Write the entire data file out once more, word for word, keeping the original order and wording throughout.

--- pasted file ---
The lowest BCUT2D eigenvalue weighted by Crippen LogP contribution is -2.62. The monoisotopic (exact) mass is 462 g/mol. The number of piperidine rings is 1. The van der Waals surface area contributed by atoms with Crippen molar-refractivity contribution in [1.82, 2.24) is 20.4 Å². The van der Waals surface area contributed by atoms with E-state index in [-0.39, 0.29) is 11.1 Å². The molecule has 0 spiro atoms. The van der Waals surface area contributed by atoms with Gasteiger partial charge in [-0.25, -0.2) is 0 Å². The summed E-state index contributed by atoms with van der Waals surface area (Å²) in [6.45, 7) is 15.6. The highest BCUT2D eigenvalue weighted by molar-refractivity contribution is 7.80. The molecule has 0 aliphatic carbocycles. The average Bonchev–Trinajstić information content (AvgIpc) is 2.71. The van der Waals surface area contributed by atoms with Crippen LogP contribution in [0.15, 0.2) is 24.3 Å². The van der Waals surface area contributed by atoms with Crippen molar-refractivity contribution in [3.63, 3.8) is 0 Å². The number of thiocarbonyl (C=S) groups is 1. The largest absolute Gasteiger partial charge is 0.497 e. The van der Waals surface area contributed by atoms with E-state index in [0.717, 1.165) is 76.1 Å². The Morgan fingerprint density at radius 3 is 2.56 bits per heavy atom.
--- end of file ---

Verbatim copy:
The lowest BCUT2D eigenvalue weighted by Crippen LogP contribution is -2.62. The monoisotopic (exact) mass is 462 g/mol. The number of piperidine rings is 1. The van der Waals surface area contributed by atoms with Crippen molar-refractivity contribution in [1.82, 2.24) is 20.4 Å². The van der Waals surface area contributed by atoms with E-state index in [-0.39, 0.29) is 11.1 Å². The molecule has 0 spiro atoms. The van der Waals surface area contributed by atoms with Gasteiger partial charge in [-0.25, -0.2) is 0 Å². The summed E-state index contributed by atoms with van der Waals surface area (Å²) in [6.45, 7) is 15.6. The highest BCUT2D eigenvalue weighted by molar-refractivity contribution is 7.80. The molecule has 0 aliphatic carbocycles. The average Bonchev–Trinajstić information content (AvgIpc) is 2.71. The van der Waals surface area contributed by atoms with Crippen LogP contribution in [0.15, 0.2) is 24.3 Å². The van der Waals surface area contributed by atoms with Crippen molar-refractivity contribution in [3.63, 3.8) is 0 Å². The number of thiocarbonyl (C=S) groups is 1. The largest absolute Gasteiger partial charge is 0.497 e. The van der Waals surface area contributed by atoms with E-state index in [0.717, 1.165) is 76.1 Å². The Morgan fingerprint density at radius 3 is 2.56 bits per heavy atom.